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Acts 8:26-40 – The good news extends to Ethiopia

In Acts 8 the gospel is moving out from Jerusalem to Judea and Samaria. The gospel is for all those who are far away – those on the fringes of Judaism. One of those of the fringes and certainly far away is an Ethiopian eunuch, a treasurer of Candace the queen of Ethiopia.

The Ethiopian eunuch has travelled 1500 km to worship at Jerusalem – a five month journey each way. However, being a eunuch, he would only have been able to worship at the outside gate of the temple. Like the lame man who was placed at the gate to beg, the inadequacy of the temple is apparent when it comes to those who are excluded.

It is upon his return trip to Ethiopia that God will speak to him through Philip. Here is another example, along with that of the Samaritans, that God’s presence and revelation are not limited to the temple c.f. Stephen’s speech.

Like Elijah in the Old Testament, Philip is directed by an angel to journey south along a road. The road Philip is told to take is the road that goes to Gaza with the next stop being Egypt. Philip must have wondered if he was being sent there and would have had no idea why. Coming upon the Ethiopian’s chariot, the Spirit directs Philip to walk alongside. Everything about this has the feel of a divine appointment – Jesus is directing his mission.

Philip runs to the chariot which must have seemed a bit presumptuous and weird. The Ethiopian “happens” to be reading Isaiah and “happens” to be reading “Isaiah 53”. Philip takes the initiative in asking, “Do you understand what you are reading?”. The Ethiopian indicates that he needs a guide. Philip then explains the passage in relation to Jesus.

In may ways this encounter reminds one of Luke’s account of Jesus on the Emmaus road – travel on a southern road from Jerusalem, a chance encounter with a fellow traveller who engages with a question, a discussion about the death and resurrection of Jesus in relation to OT scriptures, the breaking of bread/baptism, the vanishing of the fellow traveller, a heartfelt emotion such as joy.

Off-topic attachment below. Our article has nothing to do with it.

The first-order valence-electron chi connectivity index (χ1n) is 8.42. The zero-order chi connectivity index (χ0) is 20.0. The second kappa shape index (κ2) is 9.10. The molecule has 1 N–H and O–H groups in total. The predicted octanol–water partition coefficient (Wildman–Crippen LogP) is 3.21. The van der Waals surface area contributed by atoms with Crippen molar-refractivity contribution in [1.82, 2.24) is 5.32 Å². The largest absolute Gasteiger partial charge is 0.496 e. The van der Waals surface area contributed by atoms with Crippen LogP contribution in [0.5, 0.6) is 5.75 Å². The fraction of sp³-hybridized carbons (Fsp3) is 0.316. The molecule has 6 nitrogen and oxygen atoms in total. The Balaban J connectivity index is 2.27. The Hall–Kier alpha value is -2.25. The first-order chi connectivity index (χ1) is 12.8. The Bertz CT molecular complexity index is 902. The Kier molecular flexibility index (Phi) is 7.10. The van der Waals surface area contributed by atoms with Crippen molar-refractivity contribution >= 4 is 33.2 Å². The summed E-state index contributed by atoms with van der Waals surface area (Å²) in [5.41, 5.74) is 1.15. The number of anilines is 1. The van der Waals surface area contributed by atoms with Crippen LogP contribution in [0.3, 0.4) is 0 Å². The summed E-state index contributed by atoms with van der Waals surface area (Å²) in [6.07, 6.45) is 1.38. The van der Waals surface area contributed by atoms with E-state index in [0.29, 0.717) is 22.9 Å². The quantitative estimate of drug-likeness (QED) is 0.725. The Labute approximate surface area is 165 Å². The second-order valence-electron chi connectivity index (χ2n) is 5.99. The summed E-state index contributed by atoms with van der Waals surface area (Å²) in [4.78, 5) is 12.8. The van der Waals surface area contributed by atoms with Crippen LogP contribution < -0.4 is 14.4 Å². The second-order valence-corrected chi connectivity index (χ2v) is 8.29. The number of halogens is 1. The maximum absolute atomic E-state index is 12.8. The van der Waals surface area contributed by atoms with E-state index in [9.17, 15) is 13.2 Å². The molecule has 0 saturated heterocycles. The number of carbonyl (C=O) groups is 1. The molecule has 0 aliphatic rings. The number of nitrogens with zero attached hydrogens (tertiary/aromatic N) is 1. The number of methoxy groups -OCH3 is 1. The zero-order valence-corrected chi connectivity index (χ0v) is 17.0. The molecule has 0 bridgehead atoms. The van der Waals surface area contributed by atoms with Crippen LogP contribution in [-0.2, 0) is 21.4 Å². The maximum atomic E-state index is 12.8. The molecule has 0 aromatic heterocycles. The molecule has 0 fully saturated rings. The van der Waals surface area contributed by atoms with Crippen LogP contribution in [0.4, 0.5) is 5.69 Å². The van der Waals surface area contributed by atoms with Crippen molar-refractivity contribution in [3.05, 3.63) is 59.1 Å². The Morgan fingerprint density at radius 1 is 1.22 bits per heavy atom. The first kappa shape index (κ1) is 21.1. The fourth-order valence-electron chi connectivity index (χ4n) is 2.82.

Having believed the word spoken by Philip they “happen upon” some water in the desert and the Ethiopian requests baptism. Specifically, he says, “What prevents me from being baptized?” The Ethiopian would have been denied proselyte baptism in Jerusalem on account of his being a eunuch – nothing prevents his being baptized when he places his faith in Jesus.

Philip and the Ethiopian both went down into the water and Philip baptized him. When they came up out of the water, the Spirit of the Lord carried Philip away, and the eunuch saw him no more, and went on his way rejoicing – the same response as the Samaritans had had.

The Spirit took Philip away and he found himself at Azotus (Ashdod 50 km from Gaza). Azotus, like Gaza, was one of the old Philistine coastal cities. Philip then travelled along the coast from Gaza to Caesarea passing through coastal towns such as Lydda and Joppa that will feature later in Acts.

Philip shared the gospel amongst the Samaritans and with an Ethiopian God-fearer – people on the fringes of Judaism i.e. those who were far off. As Philip works in Samaria and along the coastal strip the gospel is advancing from Jerusalem (Philip’s origin) to Judea and Samaria. We will meet Philip again later in Acts.

Lessons: The Lord works in providence to bring people to himself; Philip’s obedience was important as was he understanding the Scriptures; The gospel is to be taken to the far-off fringes.